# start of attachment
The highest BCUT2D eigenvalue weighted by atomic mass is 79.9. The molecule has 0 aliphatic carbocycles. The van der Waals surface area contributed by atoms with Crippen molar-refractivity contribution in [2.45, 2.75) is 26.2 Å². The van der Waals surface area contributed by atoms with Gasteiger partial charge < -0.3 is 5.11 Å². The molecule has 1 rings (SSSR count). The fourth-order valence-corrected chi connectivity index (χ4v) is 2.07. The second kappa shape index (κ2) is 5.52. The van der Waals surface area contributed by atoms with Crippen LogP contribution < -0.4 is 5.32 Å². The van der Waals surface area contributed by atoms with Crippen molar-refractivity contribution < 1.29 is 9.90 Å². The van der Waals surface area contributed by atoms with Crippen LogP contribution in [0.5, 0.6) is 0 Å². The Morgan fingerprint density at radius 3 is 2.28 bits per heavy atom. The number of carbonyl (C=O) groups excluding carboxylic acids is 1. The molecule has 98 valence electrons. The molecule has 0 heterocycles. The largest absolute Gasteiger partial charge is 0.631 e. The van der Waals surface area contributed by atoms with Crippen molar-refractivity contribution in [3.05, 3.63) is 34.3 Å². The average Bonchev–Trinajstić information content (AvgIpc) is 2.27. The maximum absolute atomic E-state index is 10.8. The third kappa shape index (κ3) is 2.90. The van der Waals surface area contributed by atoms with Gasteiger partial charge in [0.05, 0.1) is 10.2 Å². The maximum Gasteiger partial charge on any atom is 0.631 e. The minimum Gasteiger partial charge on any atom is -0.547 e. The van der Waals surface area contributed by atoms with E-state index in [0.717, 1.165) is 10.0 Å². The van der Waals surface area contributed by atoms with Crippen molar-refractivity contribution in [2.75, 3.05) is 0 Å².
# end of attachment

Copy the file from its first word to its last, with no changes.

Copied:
The highest BCUT2D eigenvalue weighted by atomic mass is 79.9. The molecule has 0 aliphatic carbocycles. The van der Waals surface area contributed by atoms with Crippen molar-refractivity contribution in [2.45, 2.75) is 26.2 Å². The van der Waals surface area contributed by atoms with Gasteiger partial charge < -0.3 is 5.11 Å². The molecule has 1 rings (SSSR count). The fourth-order valence-corrected chi connectivity index (χ4v) is 2.07. The second kappa shape index (κ2) is 5.52. The van der Waals surface area contributed by atoms with Crippen LogP contribution < -0.4 is 5.32 Å². The van der Waals surface area contributed by atoms with Crippen molar-refractivity contribution < 1.29 is 9.90 Å². The van der Waals surface area contributed by atoms with Crippen LogP contribution in [0.5, 0.6) is 0 Å². The Morgan fingerprint density at radius 3 is 2.28 bits per heavy atom. The number of carbonyl (C=O) groups excluding carboxylic acids is 1. The molecule has 98 valence electrons. The molecule has 0 heterocycles. The largest absolute Gasteiger partial charge is 0.631 e. The van der Waals surface area contributed by atoms with Crippen molar-refractivity contribution in [3.05, 3.63) is 34.3 Å². The average Bonchev–Trinajstić information content (AvgIpc) is 2.27. The maximum absolute atomic E-state index is 10.8. The third kappa shape index (κ3) is 2.90. The van der Waals surface area contributed by atoms with Gasteiger partial charge in [0.05, 0.1) is 10.2 Å². The maximum Gasteiger partial charge on any atom is 0.631 e. The minimum Gasteiger partial charge on any atom is -0.547 e. The van der Waals surface area contributed by atoms with E-state index in [0.717, 1.165) is 10.0 Å². The van der Waals surface area contributed by atoms with Crippen molar-refractivity contribution in [2.75, 3.05) is 0 Å².